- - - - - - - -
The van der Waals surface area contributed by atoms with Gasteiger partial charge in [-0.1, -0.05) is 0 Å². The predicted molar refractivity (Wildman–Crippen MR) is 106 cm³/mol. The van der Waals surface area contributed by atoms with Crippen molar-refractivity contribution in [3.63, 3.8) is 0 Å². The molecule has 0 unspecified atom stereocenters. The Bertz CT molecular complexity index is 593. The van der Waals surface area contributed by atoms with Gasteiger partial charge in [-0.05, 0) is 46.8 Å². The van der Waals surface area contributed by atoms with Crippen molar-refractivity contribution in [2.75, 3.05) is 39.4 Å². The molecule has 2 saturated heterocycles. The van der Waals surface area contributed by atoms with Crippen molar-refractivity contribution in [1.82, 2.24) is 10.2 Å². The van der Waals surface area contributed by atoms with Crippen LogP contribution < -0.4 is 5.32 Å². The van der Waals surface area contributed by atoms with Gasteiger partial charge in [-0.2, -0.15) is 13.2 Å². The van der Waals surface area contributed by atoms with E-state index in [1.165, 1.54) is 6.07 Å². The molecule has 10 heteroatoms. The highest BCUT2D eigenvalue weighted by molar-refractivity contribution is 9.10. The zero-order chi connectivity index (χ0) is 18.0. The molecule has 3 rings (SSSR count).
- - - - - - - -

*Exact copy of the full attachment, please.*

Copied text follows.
The van der Waals surface area contributed by atoms with Gasteiger partial charge in [-0.1, -0.05) is 0 Å². The predicted molar refractivity (Wildman–Crippen MR) is 106 cm³/mol. The van der Waals surface area contributed by atoms with Crippen molar-refractivity contribution in [3.63, 3.8) is 0 Å². The molecule has 0 unspecified atom stereocenters. The Bertz CT molecular complexity index is 593. The van der Waals surface area contributed by atoms with Gasteiger partial charge in [-0.05, 0) is 46.8 Å². The van der Waals surface area contributed by atoms with Crippen molar-refractivity contribution in [2.75, 3.05) is 39.4 Å². The molecule has 2 saturated heterocycles. The van der Waals surface area contributed by atoms with Crippen molar-refractivity contribution in [1.82, 2.24) is 10.2 Å². The van der Waals surface area contributed by atoms with Crippen LogP contribution < -0.4 is 5.32 Å². The van der Waals surface area contributed by atoms with Gasteiger partial charge in [-0.2, -0.15) is 13.2 Å². The van der Waals surface area contributed by atoms with E-state index in [1.165, 1.54) is 6.07 Å². The molecule has 10 heteroatoms. The highest BCUT2D eigenvalue weighted by molar-refractivity contribution is 9.10. The zero-order chi connectivity index (χ0) is 18.0. The molecule has 3 rings (SSSR count).